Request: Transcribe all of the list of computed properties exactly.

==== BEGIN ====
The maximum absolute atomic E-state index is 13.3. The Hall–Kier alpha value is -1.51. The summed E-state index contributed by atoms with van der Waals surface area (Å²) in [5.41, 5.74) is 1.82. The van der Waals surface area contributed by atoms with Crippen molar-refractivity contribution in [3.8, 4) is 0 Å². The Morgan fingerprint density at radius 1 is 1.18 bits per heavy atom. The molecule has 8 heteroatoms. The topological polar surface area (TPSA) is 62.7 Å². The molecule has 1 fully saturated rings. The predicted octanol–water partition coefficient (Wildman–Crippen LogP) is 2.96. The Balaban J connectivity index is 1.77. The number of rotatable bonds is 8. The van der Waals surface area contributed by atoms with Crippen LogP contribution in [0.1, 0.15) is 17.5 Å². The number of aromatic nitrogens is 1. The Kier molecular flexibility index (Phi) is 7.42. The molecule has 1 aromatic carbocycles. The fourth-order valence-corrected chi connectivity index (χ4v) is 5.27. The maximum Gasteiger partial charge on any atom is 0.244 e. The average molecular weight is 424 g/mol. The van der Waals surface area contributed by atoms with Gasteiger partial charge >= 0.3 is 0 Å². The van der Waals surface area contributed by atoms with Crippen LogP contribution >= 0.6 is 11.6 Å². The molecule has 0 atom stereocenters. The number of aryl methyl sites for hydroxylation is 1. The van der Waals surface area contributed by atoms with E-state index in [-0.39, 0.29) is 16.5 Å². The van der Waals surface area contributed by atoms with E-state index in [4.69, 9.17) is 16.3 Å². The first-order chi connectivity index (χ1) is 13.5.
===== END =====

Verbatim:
The maximum absolute atomic E-state index is 13.3. The Hall–Kier alpha value is -1.51. The summed E-state index contributed by atoms with van der Waals surface area (Å²) in [5.41, 5.74) is 1.82. The van der Waals surface area contributed by atoms with Crippen molar-refractivity contribution in [3.8, 4) is 0 Å². The Morgan fingerprint density at radius 1 is 1.18 bits per heavy atom. The molecule has 8 heteroatoms. The topological polar surface area (TPSA) is 62.7 Å². The molecule has 1 fully saturated rings. The predicted octanol–water partition coefficient (Wildman–Crippen LogP) is 2.96. The Balaban J connectivity index is 1.77. The number of rotatable bonds is 8. The van der Waals surface area contributed by atoms with Crippen LogP contribution in [0.1, 0.15) is 17.5 Å². The number of aromatic nitrogens is 1. The Kier molecular flexibility index (Phi) is 7.42. The molecule has 1 aromatic carbocycles. The fourth-order valence-corrected chi connectivity index (χ4v) is 5.27. The maximum Gasteiger partial charge on any atom is 0.244 e. The average molecular weight is 424 g/mol. The van der Waals surface area contributed by atoms with Gasteiger partial charge >= 0.3 is 0 Å². The van der Waals surface area contributed by atoms with Crippen LogP contribution >= 0.6 is 11.6 Å². The molecule has 0 atom stereocenters. The number of aryl methyl sites for hydroxylation is 1. The van der Waals surface area contributed by atoms with E-state index in [-0.39, 0.29) is 16.5 Å². The van der Waals surface area contributed by atoms with E-state index in [4.69, 9.17) is 16.3 Å². The first-order chi connectivity index (χ1) is 13.5.